We saw people there of both parties as well as independents. King spoke eloquently about his decision to run for the Senate seat left by Sen. Snowe and of the great need for cooperation and compromise in these toxic times. His belief that just maybe one voice by example may inspire another and perhaps another, just might make a difference, compelled him to enter the ring.

We know him to be a man who can reach across party lines to get the people’s work done. Many of us have of late yearned for a remake of the film “Mr. Smith Goes To Washington.” Maine has such a man in Angus King and we, as Mainers, should all be proud of his independent approach to important issues rather than towing party lines.

“As Maine goes, so goes the nation” need not be an old quote from the history books.

Ken and Ellen Barnes


Dental pain care

I was completely shocked to learn that dental pain is the leading cause of uninsured or under-insured young people visiting an emergency room. Being fortunate enough to have good dental coverage, I never knew that people went to the emergency room for dental care. What is even more disturbing is that the emergency room treats these people by providing pain meds and telling them to see a dentist.

These people can’t afford to go to the dentist — that’s why they were forced into the emergency room in the first place. Finding a dentist who will even accept them on MaineCare is like finding a needle in a haystack. With no dentist to go to and no treatment in the emergency room, these people’s toothaches and gum problems turn into serious health problems.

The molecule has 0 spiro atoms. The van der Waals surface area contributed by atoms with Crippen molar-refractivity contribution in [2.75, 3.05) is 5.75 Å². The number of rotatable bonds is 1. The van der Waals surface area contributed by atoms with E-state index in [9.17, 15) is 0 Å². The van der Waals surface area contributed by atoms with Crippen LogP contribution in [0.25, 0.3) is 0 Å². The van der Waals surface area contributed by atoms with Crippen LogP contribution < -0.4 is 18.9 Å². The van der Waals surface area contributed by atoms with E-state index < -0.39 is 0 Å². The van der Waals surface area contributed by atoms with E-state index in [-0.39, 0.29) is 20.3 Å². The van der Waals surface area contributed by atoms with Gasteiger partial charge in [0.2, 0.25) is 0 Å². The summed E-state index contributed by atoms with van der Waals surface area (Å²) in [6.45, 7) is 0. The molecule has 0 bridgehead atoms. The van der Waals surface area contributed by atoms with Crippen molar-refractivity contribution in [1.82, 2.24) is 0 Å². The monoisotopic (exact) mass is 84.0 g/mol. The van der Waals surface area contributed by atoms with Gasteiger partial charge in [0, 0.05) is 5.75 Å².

What is most alarming to me is that the Maine Dental Association doesn’t want to admit that there is a problem with dental care in Maine. If there was not a dental access problem, then why are there so many emergency room visits for dental care?

Michelle Scammon


Pingree takes credit

Chellie Pingree should know better.

In a recent column in the BDN celebrating ObamaCare, she tries to give the massive new law — and thus herself as a big supporter — credit for a number of laws that already existed in Maine. I checked with the Bureau of Insurance.

She takes credit for mandating mammography, which has been mandated in Maine since 1990 and also for Pap smear tests, the law since 1996.

She says, “Mainers no longer have to worry that their insurance coverage may run out if they face a long-term illness such as cancer.” In 2009, Maine prohibited annual and lifetime aggregate benefit limits.

She says, “No longer will insurance companies be able to cancel our policies when we get sick.” And she adds, “It’s sad that it took a new law to end this ruthless practice, but it did.” Sorry Rep. Pingree, Maine has disallowed that practice since the early 1990s when guaranteed issue and guaranteed renewal were enacted.

And she takes credit for allowing dependent children up to age 26 to stay on their parents policies. Since 2007, Maine has had a mandated offer requirement for dependent coverage until a dependent child is 25. OK, ObamaCare and Pingree can get credit for allowing these “children” to stay on their parent’s policy one more year.

Whether you agree with these mandates or not, Rep. Pingree should not be taking credit for laws that were already in force. She is wrong and she should know better.

Dana Dyer